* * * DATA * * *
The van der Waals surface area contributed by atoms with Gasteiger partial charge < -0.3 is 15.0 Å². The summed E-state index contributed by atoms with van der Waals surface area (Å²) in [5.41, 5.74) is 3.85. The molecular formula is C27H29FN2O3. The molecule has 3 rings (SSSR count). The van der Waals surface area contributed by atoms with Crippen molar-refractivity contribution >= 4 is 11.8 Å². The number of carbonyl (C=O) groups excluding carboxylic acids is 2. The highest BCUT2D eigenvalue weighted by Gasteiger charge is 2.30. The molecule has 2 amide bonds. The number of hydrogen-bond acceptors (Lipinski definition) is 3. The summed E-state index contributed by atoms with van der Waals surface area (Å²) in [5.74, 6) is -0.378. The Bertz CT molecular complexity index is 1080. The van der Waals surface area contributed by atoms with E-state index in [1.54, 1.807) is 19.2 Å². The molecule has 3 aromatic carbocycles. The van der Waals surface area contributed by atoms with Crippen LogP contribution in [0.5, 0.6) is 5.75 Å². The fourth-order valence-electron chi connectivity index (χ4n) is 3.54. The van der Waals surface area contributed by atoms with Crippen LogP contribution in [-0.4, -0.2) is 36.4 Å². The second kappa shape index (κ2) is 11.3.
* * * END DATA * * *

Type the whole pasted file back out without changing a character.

The van der Waals surface area contributed by atoms with Gasteiger partial charge < -0.3 is 15.0 Å². The summed E-state index contributed by atoms with van der Waals surface area (Å²) in [5.41, 5.74) is 3.85. The molecular formula is C27H29FN2O3. The molecule has 3 rings (SSSR count). The van der Waals surface area contributed by atoms with Crippen molar-refractivity contribution >= 4 is 11.8 Å². The number of carbonyl (C=O) groups excluding carboxylic acids is 2. The highest BCUT2D eigenvalue weighted by Gasteiger charge is 2.30. The molecule has 2 amide bonds. The number of hydrogen-bond acceptors (Lipinski definition) is 3. The summed E-state index contributed by atoms with van der Waals surface area (Å²) in [5.74, 6) is -0.378. The Bertz CT molecular complexity index is 1080. The van der Waals surface area contributed by atoms with E-state index in [1.54, 1.807) is 19.2 Å². The molecule has 3 aromatic carbocycles. The van der Waals surface area contributed by atoms with Crippen LogP contribution in [0.5, 0.6) is 5.75 Å². The fourth-order valence-electron chi connectivity index (χ4n) is 3.54. The van der Waals surface area contributed by atoms with Crippen LogP contribution in [-0.4, -0.2) is 36.4 Å². The second kappa shape index (κ2) is 11.3.